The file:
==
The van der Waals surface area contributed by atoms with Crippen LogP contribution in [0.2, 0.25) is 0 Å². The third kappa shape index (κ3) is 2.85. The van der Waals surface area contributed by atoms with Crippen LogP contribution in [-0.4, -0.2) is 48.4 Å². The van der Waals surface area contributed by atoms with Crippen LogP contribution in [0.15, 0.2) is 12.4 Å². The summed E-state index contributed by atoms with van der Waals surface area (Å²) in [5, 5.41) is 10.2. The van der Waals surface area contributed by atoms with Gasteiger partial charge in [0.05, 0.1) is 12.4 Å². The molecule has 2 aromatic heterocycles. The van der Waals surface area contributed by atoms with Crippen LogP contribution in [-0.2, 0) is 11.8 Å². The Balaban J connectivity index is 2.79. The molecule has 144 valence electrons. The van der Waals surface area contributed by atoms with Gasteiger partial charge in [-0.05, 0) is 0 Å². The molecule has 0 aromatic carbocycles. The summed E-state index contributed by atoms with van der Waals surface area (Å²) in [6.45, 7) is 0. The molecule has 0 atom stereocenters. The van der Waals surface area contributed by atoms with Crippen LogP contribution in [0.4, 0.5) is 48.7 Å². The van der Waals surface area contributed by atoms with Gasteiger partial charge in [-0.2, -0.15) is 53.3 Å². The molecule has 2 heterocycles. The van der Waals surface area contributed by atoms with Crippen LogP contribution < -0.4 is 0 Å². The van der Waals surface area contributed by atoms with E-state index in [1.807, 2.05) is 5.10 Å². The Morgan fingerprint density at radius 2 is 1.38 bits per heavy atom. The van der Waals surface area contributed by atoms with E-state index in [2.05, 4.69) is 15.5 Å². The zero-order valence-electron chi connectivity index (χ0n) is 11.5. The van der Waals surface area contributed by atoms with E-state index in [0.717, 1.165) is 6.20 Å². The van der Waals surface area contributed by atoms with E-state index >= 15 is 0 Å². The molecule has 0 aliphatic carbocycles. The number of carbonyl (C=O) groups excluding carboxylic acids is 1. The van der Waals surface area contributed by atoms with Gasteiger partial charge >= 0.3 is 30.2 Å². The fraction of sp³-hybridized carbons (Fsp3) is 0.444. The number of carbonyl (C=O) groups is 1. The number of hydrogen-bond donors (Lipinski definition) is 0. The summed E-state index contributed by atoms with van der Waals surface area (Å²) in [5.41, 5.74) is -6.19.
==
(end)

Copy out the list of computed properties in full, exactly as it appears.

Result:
The van der Waals surface area contributed by atoms with Crippen LogP contribution in [0.2, 0.25) is 0 Å². The third kappa shape index (κ3) is 2.85. The van der Waals surface area contributed by atoms with Crippen LogP contribution in [-0.4, -0.2) is 48.4 Å². The van der Waals surface area contributed by atoms with Crippen LogP contribution in [0.15, 0.2) is 12.4 Å². The summed E-state index contributed by atoms with van der Waals surface area (Å²) in [5, 5.41) is 10.2. The van der Waals surface area contributed by atoms with Gasteiger partial charge in [0.05, 0.1) is 12.4 Å². The molecule has 2 aromatic heterocycles. The van der Waals surface area contributed by atoms with Crippen LogP contribution in [-0.2, 0) is 11.8 Å². The Balaban J connectivity index is 2.79. The molecule has 144 valence electrons. The van der Waals surface area contributed by atoms with Gasteiger partial charge in [-0.05, 0) is 0 Å². The molecule has 0 aromatic carbocycles. The summed E-state index contributed by atoms with van der Waals surface area (Å²) in [6.45, 7) is 0. The molecule has 0 atom stereocenters. The van der Waals surface area contributed by atoms with Crippen LogP contribution in [0.4, 0.5) is 48.7 Å². The van der Waals surface area contributed by atoms with Gasteiger partial charge in [-0.2, -0.15) is 53.3 Å². The molecule has 2 heterocycles. The van der Waals surface area contributed by atoms with Crippen LogP contribution < -0.4 is 0 Å². The van der Waals surface area contributed by atoms with E-state index in [1.807, 2.05) is 5.10 Å². The Morgan fingerprint density at radius 2 is 1.38 bits per heavy atom. The van der Waals surface area contributed by atoms with E-state index in [2.05, 4.69) is 15.5 Å². The zero-order valence-electron chi connectivity index (χ0n) is 11.5. The van der Waals surface area contributed by atoms with E-state index in [0.717, 1.165) is 6.20 Å². The van der Waals surface area contributed by atoms with E-state index >= 15 is 0 Å². The molecule has 0 aliphatic carbocycles. The number of carbonyl (C=O) groups excluding carboxylic acids is 1. The van der Waals surface area contributed by atoms with Gasteiger partial charge >= 0.3 is 30.2 Å². The fraction of sp³-hybridized carbons (Fsp3) is 0.444. The number of carbonyl (C=O) groups is 1. The number of hydrogen-bond donors (Lipinski definition) is 0. The summed E-state index contributed by atoms with van der Waals surface area (Å²) in [5.41, 5.74) is -6.19.